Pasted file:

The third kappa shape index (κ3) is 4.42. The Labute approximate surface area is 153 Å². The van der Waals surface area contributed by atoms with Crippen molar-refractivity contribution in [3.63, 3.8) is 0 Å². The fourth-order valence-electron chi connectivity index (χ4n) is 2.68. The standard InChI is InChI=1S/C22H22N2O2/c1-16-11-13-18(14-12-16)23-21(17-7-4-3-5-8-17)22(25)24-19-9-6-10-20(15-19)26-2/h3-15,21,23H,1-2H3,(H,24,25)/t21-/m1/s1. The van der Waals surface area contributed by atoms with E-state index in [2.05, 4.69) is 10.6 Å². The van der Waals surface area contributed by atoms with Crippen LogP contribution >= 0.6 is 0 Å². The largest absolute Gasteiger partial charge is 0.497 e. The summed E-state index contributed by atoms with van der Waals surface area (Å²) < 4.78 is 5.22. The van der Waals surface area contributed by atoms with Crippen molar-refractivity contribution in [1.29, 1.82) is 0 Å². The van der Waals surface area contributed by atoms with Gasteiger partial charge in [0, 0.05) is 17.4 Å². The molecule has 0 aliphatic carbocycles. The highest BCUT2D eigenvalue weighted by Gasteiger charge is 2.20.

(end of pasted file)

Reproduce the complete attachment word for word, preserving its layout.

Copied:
The third kappa shape index (κ3) is 4.42. The Labute approximate surface area is 153 Å². The van der Waals surface area contributed by atoms with Crippen molar-refractivity contribution in [3.63, 3.8) is 0 Å². The fourth-order valence-electron chi connectivity index (χ4n) is 2.68. The standard InChI is InChI=1S/C22H22N2O2/c1-16-11-13-18(14-12-16)23-21(17-7-4-3-5-8-17)22(25)24-19-9-6-10-20(15-19)26-2/h3-15,21,23H,1-2H3,(H,24,25)/t21-/m1/s1. The van der Waals surface area contributed by atoms with E-state index in [2.05, 4.69) is 10.6 Å². The van der Waals surface area contributed by atoms with Crippen LogP contribution >= 0.6 is 0 Å². The largest absolute Gasteiger partial charge is 0.497 e. The summed E-state index contributed by atoms with van der Waals surface area (Å²) < 4.78 is 5.22. The van der Waals surface area contributed by atoms with Crippen molar-refractivity contribution in [1.29, 1.82) is 0 Å². The van der Waals surface area contributed by atoms with Gasteiger partial charge in [0, 0.05) is 17.4 Å². The molecule has 0 aliphatic carbocycles. The highest BCUT2D eigenvalue weighted by Gasteiger charge is 2.20.